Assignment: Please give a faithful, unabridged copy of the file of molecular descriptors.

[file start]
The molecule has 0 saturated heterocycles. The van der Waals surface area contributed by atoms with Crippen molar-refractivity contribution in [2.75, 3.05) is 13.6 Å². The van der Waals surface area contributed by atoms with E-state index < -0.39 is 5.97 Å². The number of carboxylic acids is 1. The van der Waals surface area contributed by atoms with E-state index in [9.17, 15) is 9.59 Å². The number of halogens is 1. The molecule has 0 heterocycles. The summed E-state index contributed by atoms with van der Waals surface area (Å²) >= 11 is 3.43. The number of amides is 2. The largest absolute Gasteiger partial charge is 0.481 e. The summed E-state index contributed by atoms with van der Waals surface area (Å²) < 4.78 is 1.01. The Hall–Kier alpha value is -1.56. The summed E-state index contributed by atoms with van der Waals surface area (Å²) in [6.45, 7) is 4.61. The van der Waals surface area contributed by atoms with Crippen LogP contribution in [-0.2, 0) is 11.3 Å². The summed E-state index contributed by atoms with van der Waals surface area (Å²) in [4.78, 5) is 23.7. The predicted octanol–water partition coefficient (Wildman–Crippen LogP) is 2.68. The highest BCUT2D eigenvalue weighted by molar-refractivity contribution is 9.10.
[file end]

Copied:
The molecule has 0 saturated heterocycles. The van der Waals surface area contributed by atoms with Crippen molar-refractivity contribution in [2.75, 3.05) is 13.6 Å². The van der Waals surface area contributed by atoms with E-state index < -0.39 is 5.97 Å². The number of carboxylic acids is 1. The van der Waals surface area contributed by atoms with E-state index in [9.17, 15) is 9.59 Å². The number of halogens is 1. The molecule has 0 heterocycles. The summed E-state index contributed by atoms with van der Waals surface area (Å²) >= 11 is 3.43. The number of amides is 2. The largest absolute Gasteiger partial charge is 0.481 e. The summed E-state index contributed by atoms with van der Waals surface area (Å²) < 4.78 is 1.01. The Hall–Kier alpha value is -1.56. The summed E-state index contributed by atoms with van der Waals surface area (Å²) in [6.45, 7) is 4.61. The van der Waals surface area contributed by atoms with Crippen LogP contribution in [-0.2, 0) is 11.3 Å². The summed E-state index contributed by atoms with van der Waals surface area (Å²) in [4.78, 5) is 23.7. The predicted octanol–water partition coefficient (Wildman–Crippen LogP) is 2.68. The highest BCUT2D eigenvalue weighted by molar-refractivity contribution is 9.10.